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Terry Pratchett, his passing, and “Discworld.”

March 12, 2015

Today, my favorite author, Terry Pratchett passed away. He was 66. I am very sad, but not entirely sad. Pratchett had been suffering from a rare form of early-onset Alzheimer’s Disease since 2007, or even before that. He died of natural causes.

Pratchett has written or co-written over 70 books, and has sold over 85 million copies worldwide. Pratchett, an Englishman (who had been knighted some years back), is the 7th most read non-US author in America, where I live.

Pratchett has been best known for his Discworld fantasy novels. The Discworld is called that because it is a flat planet, spinning like a record album. These books are in many ways unlike any other fantasy stories out there. They are not only stories set in a fantasy world, they are commentaries on the human condition. The books all contain deep wisdom and insight into what makes us.. us.

Many of the books are also quite funny. Pratchett had a classic style of British humour. Think Douglas Adams, only a lot better, in my opinion.

Pratchett often took on heavy topics like religious intolerance, bigotry, and social injustice. He did this while crafting very original stories and making people laugh.

Sometimes he would take on Shakespeare. Sometimes his books would incorporate elements of more recent stories, like “Lawrence of Arabia.” In fact, in one book, he not only had part of the story be a parody of that film, but he also put in a whole plot line based around the Kennedy assassination, and tapped into the conflict between Western and Middle Eastern cultures.. all in one novel. He’d even include pop culture references, for example, certain lines from “Pulp fiction,” or a critique on the modern New Age movement.

Even if fantasy is not your favorite genre, you might still quite enjoy Pratchett’s books. He is the only fantasy author whose novels I read regularly. Some of them are so wonderful I re-read them 2 to 4 times a year. There are something like 40 Discworld novels. I’ve read less than half of them, but plan on reading them all.

There are four main Discworld series. Each one involves a central cast of characters.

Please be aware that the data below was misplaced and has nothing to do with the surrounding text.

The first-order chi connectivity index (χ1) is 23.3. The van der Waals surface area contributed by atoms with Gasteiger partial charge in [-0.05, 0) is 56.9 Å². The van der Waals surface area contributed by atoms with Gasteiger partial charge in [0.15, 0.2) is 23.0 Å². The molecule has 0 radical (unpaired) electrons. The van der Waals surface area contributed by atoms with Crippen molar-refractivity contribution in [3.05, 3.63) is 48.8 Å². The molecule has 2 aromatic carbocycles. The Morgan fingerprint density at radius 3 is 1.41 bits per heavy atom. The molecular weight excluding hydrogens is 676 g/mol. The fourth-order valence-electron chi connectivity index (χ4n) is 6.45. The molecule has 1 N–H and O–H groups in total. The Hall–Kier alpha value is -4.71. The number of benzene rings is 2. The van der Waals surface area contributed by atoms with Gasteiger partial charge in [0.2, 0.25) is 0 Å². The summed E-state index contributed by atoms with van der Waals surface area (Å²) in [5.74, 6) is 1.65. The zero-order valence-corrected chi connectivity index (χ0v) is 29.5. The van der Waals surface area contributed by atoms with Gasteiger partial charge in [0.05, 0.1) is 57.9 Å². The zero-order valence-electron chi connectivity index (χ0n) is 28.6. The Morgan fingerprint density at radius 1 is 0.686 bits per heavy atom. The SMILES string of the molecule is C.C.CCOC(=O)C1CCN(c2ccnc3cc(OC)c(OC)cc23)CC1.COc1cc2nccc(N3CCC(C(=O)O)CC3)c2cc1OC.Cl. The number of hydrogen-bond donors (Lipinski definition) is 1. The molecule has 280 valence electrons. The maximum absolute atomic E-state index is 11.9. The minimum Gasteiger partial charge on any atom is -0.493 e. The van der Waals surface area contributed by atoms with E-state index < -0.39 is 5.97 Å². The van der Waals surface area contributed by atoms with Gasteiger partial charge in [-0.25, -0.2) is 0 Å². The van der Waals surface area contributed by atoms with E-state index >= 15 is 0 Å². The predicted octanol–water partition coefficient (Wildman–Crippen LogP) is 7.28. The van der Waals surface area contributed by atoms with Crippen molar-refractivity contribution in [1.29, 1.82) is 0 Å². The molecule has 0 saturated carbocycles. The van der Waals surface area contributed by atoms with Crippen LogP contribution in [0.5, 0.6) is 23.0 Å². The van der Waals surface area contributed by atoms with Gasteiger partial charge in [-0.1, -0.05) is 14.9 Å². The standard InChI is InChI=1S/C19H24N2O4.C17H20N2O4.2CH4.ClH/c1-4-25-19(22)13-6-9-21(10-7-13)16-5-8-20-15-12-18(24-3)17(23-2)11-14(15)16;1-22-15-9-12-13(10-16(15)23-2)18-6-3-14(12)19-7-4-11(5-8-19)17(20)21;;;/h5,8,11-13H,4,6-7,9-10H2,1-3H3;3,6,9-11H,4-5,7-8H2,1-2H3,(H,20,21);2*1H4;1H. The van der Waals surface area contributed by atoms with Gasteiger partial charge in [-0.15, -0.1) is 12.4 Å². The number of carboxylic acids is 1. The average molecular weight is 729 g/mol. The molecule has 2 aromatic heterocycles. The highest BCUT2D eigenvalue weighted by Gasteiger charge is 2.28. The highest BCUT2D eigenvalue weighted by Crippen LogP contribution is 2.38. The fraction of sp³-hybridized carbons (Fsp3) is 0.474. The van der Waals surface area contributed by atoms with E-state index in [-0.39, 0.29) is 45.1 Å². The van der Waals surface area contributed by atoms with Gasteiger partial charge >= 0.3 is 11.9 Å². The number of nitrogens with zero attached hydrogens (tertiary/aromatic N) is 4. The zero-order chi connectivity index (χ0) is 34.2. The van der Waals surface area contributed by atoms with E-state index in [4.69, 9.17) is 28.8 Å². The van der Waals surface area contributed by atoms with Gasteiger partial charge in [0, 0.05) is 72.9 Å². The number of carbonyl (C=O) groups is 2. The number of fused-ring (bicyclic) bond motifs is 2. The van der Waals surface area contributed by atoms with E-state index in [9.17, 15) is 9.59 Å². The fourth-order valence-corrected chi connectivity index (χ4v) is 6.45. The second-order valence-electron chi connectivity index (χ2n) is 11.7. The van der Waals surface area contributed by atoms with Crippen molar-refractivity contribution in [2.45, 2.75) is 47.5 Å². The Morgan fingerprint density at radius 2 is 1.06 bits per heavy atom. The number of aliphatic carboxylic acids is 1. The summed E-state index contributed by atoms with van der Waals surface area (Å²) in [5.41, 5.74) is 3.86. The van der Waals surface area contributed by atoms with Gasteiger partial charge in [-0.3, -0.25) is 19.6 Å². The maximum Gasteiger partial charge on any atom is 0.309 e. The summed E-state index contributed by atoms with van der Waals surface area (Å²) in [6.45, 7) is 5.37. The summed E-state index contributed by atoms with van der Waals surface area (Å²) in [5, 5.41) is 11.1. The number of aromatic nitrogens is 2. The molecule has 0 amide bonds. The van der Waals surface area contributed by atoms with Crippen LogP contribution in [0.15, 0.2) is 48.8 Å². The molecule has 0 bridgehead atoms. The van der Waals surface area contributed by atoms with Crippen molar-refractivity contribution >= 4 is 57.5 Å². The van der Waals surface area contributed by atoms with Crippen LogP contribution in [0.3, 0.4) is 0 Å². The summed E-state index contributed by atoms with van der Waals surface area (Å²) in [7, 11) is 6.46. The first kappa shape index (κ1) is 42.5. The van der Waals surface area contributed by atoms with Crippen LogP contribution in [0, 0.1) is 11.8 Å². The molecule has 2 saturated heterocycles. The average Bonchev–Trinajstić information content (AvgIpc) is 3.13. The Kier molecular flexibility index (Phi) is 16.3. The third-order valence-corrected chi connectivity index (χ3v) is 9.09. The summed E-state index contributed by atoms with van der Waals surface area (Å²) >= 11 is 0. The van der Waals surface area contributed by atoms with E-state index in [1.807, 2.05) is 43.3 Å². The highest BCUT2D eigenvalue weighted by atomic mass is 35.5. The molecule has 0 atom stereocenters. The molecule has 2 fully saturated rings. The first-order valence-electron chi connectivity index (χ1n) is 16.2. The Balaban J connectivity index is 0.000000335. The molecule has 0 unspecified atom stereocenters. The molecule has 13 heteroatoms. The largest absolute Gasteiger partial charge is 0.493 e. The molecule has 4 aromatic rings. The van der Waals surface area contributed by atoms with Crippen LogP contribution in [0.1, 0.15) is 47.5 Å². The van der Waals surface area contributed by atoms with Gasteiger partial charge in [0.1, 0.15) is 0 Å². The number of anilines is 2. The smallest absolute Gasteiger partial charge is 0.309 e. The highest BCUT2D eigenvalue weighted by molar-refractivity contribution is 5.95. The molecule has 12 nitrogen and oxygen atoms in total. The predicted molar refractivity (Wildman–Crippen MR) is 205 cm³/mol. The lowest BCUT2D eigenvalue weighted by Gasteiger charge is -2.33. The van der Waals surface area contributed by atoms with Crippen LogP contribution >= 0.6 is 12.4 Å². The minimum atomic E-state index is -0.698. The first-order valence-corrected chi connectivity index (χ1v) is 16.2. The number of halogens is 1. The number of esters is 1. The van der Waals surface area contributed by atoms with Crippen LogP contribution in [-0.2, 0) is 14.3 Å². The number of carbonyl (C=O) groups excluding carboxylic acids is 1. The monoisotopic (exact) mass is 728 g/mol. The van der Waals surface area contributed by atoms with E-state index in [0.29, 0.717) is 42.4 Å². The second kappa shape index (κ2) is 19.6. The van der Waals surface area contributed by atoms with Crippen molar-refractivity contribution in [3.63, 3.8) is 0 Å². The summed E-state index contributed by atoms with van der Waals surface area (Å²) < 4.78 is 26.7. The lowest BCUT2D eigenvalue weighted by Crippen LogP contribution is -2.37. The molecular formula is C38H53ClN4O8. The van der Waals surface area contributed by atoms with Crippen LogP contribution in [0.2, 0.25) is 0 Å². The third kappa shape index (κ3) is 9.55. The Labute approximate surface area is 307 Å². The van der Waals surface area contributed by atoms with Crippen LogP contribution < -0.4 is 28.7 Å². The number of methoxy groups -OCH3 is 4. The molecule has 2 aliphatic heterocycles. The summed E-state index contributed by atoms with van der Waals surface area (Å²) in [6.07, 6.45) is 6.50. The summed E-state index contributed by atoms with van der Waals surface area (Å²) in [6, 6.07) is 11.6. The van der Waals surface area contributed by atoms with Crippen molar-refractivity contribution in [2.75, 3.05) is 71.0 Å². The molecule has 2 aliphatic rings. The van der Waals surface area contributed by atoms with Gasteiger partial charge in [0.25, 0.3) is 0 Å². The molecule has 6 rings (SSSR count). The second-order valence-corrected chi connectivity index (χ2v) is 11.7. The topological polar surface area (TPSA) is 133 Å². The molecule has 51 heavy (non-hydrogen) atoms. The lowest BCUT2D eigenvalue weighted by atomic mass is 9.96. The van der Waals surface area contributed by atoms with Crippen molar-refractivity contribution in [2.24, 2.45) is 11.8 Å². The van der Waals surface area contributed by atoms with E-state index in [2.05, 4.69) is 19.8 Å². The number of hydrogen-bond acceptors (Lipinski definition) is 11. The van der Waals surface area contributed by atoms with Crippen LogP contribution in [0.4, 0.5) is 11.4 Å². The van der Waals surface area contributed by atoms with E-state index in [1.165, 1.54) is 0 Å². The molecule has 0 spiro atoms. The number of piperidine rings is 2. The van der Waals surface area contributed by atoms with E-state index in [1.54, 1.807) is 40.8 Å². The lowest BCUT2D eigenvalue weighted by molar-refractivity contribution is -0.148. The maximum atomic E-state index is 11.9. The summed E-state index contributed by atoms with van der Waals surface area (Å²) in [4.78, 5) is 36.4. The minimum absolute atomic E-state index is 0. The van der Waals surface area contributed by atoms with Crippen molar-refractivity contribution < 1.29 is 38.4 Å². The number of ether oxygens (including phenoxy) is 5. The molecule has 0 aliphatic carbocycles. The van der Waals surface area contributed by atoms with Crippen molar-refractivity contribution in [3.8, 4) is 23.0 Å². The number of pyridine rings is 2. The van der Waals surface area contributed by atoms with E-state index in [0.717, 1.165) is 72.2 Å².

1. Rincewind the Wizard. These books are about a hapless wizard who cannot work any magic, and keeps getting drafted into all sorts of adventures. His home base is a school of wizardry. Lest you think the whole wizard school thing is a Harry Potter knock-off, I’d like to point out that the first Rincewind novel, “The Colour of Magic” (also the first Discworld novel), was published in 1983, several decades before the Harry Potter stories were published.

2. The witches. Three witches, all humorous and very smart in their own way. They have all sorts of diverse adventures.. some in faraway lands, and some in their own isolated part of the Discworld. In the second Witches book, “Wyrd Sisters,” Pratchett presents a re-telling of Shakespeare’s “Macbeth,” and also brings in a few elements from “Hamlet” and “King Lear.” Although “Wyrd Sisters” was one of the most grim of the Discworld novels I’ve read thus far, and one of the longest, it was also one of the best.

3. Death. The main character in this series of novels is the Grim Reaper. I’ve only read one Death novel so far, so I can’t comment on this much, except to say that Death tries to be kind, and shows up in all the novels I’ve read thus far. The first Death novel, “Mort,” was pretty good. I’ll read it again later this year.

4. The NIght Watch. This series is about the police force of Ankh-Morpork, the largest city on Discworld. The force is made up of humans, dwarves, trolls, a female werewolf, and eventually other species such as gnomes, several golems (creatures from Jewish mythology), a vampire and a zombie (zombies of Discworld aren’t dumb flesh-eating monsters. They retain their intelligence and personality, but just happen to be dead).

The Watch books are the most original police procedural/mystery books I have ever read.

My two favorite series are The Watch and the Witches.

If you’d like to get started with a Discworld novel, I’d suggest either the first Watch book, “Guards! Guards!” or the first Witches book, entitled “Equal Rites.” (Yes, “rites” is spelled that way on purpose).

Besides the books that are a part of the four main series, Pratchett also wrote other Discworld novels. I just finished an excellent story called “Moving Pictures.” It is parody of the Golden Age of Hollywood movie making, set within a fantasy context, and blending in quite a bit of the Cthullu mythos of author H.P. Lovecraft.

Here is a reading guide for the Discworld novels. It isn’t entirely up to date, but lists almost all the novels, and in what order they should be read. http://www.lspace.org/…/the-discworld-reading-order-guide-2…. This is a PDF with small print, so you’ll want to use the zoom-in feature.

Many of the Discworld novels, in my opinion, are some of the best books ever written, and have brought joy to millions of people across the world.

Rest in peace, Terry Pratchett.

http://www.theguardian.com/books/2015/mar/12/terry-pratchett-author-of-the-discworld-series-dies-aged-66

http://www.terrypratchettbooks.com/

http://en.wikipedia.org/wiki/Terry_Pratchett

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